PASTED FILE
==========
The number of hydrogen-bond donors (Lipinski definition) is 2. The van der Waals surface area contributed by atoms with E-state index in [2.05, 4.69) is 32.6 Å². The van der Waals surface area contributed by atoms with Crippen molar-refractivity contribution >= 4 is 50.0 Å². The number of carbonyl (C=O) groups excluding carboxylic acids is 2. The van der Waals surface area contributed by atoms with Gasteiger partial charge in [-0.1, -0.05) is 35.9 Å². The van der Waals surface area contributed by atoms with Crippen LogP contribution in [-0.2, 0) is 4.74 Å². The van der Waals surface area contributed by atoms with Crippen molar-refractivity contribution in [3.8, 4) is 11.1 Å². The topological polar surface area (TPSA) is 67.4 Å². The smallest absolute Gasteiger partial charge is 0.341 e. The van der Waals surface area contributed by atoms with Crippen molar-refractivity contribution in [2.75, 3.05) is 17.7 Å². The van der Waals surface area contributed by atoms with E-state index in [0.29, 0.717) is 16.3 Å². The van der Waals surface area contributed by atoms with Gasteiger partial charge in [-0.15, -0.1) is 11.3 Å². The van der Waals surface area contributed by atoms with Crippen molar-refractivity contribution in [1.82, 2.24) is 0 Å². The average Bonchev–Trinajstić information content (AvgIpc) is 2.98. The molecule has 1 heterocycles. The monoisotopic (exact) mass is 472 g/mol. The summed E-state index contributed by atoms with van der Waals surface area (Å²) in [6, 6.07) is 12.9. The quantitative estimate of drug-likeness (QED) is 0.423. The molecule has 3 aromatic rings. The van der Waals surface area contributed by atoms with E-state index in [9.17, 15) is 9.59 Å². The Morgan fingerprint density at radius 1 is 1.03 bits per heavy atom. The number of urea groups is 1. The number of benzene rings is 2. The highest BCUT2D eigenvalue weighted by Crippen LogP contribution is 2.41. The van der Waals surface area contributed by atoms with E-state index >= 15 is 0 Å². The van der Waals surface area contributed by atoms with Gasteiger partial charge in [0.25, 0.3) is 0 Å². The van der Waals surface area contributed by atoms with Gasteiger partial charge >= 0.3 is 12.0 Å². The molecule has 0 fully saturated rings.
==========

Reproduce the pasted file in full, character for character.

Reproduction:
The number of hydrogen-bond donors (Lipinski definition) is 2. The van der Waals surface area contributed by atoms with E-state index in [2.05, 4.69) is 32.6 Å². The van der Waals surface area contributed by atoms with Crippen molar-refractivity contribution >= 4 is 50.0 Å². The number of carbonyl (C=O) groups excluding carboxylic acids is 2. The van der Waals surface area contributed by atoms with Gasteiger partial charge in [-0.1, -0.05) is 35.9 Å². The van der Waals surface area contributed by atoms with Crippen LogP contribution in [-0.2, 0) is 4.74 Å². The van der Waals surface area contributed by atoms with Crippen molar-refractivity contribution in [3.8, 4) is 11.1 Å². The topological polar surface area (TPSA) is 67.4 Å². The smallest absolute Gasteiger partial charge is 0.341 e. The van der Waals surface area contributed by atoms with Crippen molar-refractivity contribution in [2.75, 3.05) is 17.7 Å². The van der Waals surface area contributed by atoms with E-state index in [0.29, 0.717) is 16.3 Å². The van der Waals surface area contributed by atoms with Gasteiger partial charge in [-0.15, -0.1) is 11.3 Å². The van der Waals surface area contributed by atoms with Crippen molar-refractivity contribution in [1.82, 2.24) is 0 Å². The average Bonchev–Trinajstić information content (AvgIpc) is 2.98. The molecule has 1 heterocycles. The monoisotopic (exact) mass is 472 g/mol. The summed E-state index contributed by atoms with van der Waals surface area (Å²) in [6, 6.07) is 12.9. The quantitative estimate of drug-likeness (QED) is 0.423. The molecule has 3 aromatic rings. The van der Waals surface area contributed by atoms with E-state index in [9.17, 15) is 9.59 Å². The Morgan fingerprint density at radius 1 is 1.03 bits per heavy atom. The number of urea groups is 1. The number of benzene rings is 2. The highest BCUT2D eigenvalue weighted by Crippen LogP contribution is 2.41. The van der Waals surface area contributed by atoms with E-state index >= 15 is 0 Å². The van der Waals surface area contributed by atoms with Gasteiger partial charge in [0.25, 0.3) is 0 Å². The van der Waals surface area contributed by atoms with Gasteiger partial charge >= 0.3 is 12.0 Å². The molecule has 0 fully saturated rings.